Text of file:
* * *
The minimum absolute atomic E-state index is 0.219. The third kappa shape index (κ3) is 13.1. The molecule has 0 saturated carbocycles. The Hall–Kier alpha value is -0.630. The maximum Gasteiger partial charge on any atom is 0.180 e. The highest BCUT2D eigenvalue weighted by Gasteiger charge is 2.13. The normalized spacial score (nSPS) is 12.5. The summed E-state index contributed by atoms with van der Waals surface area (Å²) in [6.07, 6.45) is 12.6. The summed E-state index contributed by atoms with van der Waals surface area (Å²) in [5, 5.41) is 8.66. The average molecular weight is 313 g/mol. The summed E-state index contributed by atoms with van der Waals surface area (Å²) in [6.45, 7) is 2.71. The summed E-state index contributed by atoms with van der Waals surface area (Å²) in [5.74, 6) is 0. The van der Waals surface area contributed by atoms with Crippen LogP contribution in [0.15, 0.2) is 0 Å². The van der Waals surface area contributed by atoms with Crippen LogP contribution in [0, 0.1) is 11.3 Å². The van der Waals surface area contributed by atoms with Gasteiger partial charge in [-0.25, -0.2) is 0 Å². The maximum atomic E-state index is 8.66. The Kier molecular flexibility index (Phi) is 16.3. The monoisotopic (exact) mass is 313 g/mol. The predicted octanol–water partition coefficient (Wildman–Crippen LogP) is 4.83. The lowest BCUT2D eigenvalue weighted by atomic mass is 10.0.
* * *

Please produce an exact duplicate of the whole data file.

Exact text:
The minimum absolute atomic E-state index is 0.219. The third kappa shape index (κ3) is 13.1. The molecule has 0 saturated carbocycles. The Hall–Kier alpha value is -0.630. The maximum Gasteiger partial charge on any atom is 0.180 e. The highest BCUT2D eigenvalue weighted by Gasteiger charge is 2.13. The normalized spacial score (nSPS) is 12.5. The summed E-state index contributed by atoms with van der Waals surface area (Å²) in [6.07, 6.45) is 12.6. The summed E-state index contributed by atoms with van der Waals surface area (Å²) in [5, 5.41) is 8.66. The average molecular weight is 313 g/mol. The summed E-state index contributed by atoms with van der Waals surface area (Å²) in [6.45, 7) is 2.71. The summed E-state index contributed by atoms with van der Waals surface area (Å²) in [5.74, 6) is 0. The van der Waals surface area contributed by atoms with Crippen LogP contribution in [0.15, 0.2) is 0 Å². The van der Waals surface area contributed by atoms with Crippen LogP contribution in [0, 0.1) is 11.3 Å². The van der Waals surface area contributed by atoms with Gasteiger partial charge in [-0.25, -0.2) is 0 Å². The maximum atomic E-state index is 8.66. The Kier molecular flexibility index (Phi) is 16.3. The monoisotopic (exact) mass is 313 g/mol. The predicted octanol–water partition coefficient (Wildman–Crippen LogP) is 4.83. The lowest BCUT2D eigenvalue weighted by atomic mass is 10.0.